The other day I wanted to post a photo to Gizmodo’s Instagram account. I had to log all the way out of my personal account, dig up the password for Gizmodo’s account, log back in as Gizmodo, and post the photo. It made me wonder: Why doesn’t Instagram make it as easy as Twitter to move between accounts?
With 500 million tweets sent into the ether every day, it can be difficult to sort the wheat from the chaff on Twitter. This is one of the areas where power-user-tool-of-choice TweetDeck can lend a hand. It includes an engagement filter to let you focus in on high-profile tweets and cut out the less important ones.…
During today's earning's call, Twitter CEO Dick Costolo mentioned that Twitter is "thinking about" bringing ads to TweetDeck. So it may still be a while before we see start seeing ads shoved into our TweetDeck Twitter cascade—if ever. But either way, friends, pray for TweetDeck.
If you use TweetDeck in any capacity, you're probably aware of a nasty little bug that was running rampant around TweetDeck's hallowed columns yesterday afternoon. But what, exactly, was causing all the retweeted trouble? Computerphile's Tom Scott breaks it down.
If you use TweetDeck for Chrome you should log out now. Turns out it has an XSS vulnerability that allows attackers to execute code remotely on your computer just by tweeting it out.
One of our favorite Twitter clients is so good that Twitter itself bought it in 2011. With real-time scrolling, advanced filtering options, and a host of useful features, TweetDeck is the obvious choice for anyone who wants to take Twitter seriously. Here's how to make sure you're getting the most out of it.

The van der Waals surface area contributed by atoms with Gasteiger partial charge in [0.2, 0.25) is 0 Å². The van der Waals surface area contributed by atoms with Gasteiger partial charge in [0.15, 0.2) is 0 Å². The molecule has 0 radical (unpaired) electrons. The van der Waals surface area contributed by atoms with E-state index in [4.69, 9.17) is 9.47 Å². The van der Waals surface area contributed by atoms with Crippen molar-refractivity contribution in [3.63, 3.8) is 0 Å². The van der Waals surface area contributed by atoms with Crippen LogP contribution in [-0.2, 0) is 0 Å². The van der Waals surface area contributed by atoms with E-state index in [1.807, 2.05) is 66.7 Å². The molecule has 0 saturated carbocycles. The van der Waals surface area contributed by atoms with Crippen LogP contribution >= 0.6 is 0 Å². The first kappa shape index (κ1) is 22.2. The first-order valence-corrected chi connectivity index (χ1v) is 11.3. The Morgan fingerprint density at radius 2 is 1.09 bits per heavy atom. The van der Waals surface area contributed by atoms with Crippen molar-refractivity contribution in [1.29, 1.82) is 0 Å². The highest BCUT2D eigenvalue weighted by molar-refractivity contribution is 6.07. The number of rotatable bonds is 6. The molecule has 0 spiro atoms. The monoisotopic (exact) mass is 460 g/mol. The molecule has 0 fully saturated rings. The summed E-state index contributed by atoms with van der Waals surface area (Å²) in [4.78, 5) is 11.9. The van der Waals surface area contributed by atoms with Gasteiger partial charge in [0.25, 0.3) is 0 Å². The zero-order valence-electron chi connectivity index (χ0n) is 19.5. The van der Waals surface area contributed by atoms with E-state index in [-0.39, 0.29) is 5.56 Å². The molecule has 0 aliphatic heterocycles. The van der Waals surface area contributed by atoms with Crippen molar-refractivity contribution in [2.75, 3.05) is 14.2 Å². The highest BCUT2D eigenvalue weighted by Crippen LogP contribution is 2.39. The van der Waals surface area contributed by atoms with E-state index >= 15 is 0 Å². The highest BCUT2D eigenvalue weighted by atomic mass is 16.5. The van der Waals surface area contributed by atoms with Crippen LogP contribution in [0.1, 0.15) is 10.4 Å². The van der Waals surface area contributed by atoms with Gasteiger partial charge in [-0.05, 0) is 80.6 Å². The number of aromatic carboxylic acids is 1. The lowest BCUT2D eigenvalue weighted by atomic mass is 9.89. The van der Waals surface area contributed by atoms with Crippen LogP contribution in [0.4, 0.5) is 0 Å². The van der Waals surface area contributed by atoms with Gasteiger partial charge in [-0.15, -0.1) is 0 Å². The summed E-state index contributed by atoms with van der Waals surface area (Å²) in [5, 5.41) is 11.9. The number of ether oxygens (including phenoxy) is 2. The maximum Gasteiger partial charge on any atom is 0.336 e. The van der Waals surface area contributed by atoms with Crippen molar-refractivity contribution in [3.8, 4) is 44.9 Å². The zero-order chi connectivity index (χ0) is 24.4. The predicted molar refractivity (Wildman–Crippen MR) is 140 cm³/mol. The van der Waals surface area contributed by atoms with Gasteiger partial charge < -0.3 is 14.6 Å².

Scared to look at Twitter because you missed True Detective last night? No problem. If you use TweetDeck, you can mute the show to live a blissful, spoiler-free day.
If you're a heavy TweetDeck user—we are bloggers, and thus, we are heavy TweetDeck users—you might've noticed that notifications got way crappier this week. It turns out, it's not Twitter's fault, it's Google's. Hmph.
This morning, Twitter pushed a redesigned TweetDeck, featuring a new expandable sidebar that makes navigating the app way easier Here's a walkthrough of the entire suite, and as you can see, the new design brings new order to the uncivilized barrage of tweets we stare at every day.
Tweetdeck for AIR, Android, and iOS are all slated to disappear from app stores and die on May 7th. Say your goodbyes.
Twitter is killing off TweetDeck. TweetDeck just announced that it'll be discontinuing its iPhone app, Android app and versatile Air-based multicolumn desktop app. The apps will be removed from all the app stores and stop working "shortly thereafter". Bye, bye multi-column Twitter!
An update to TweetDeck's Chrome and Web apps lets you set up columns to include or exclude specific words and phrases.
TweetDeck, the enormously popular Twitter client, just got a new redesign across desktop, web, and mobile platforms. As soon as you fire it up, you'll notice that individual tweets are easier to read thanks to better outlining and a stronger font hierarchy. You'll also be able to set your font size in the app's…
This was inevitable: Twitter's buying TweetDeck, meaning it'll own the predominant Twitter apps on basically every platform. What that means for innovation in the ways people access Twitter, we'll have to see. (Personally, I hope it means there's gonna be a version of TweetDeck not written with Adobe AIR.) [TechCrunch]
TweetDeck was a perfectly lovely Twitter client to begin with, but the app's new release brings a few welcome improvements. Among them: "flexible" columns that let you combine your Twitter and Facebook feeds into a single orgy of meal and location updates and retina display optimization. It looks good from afar! And…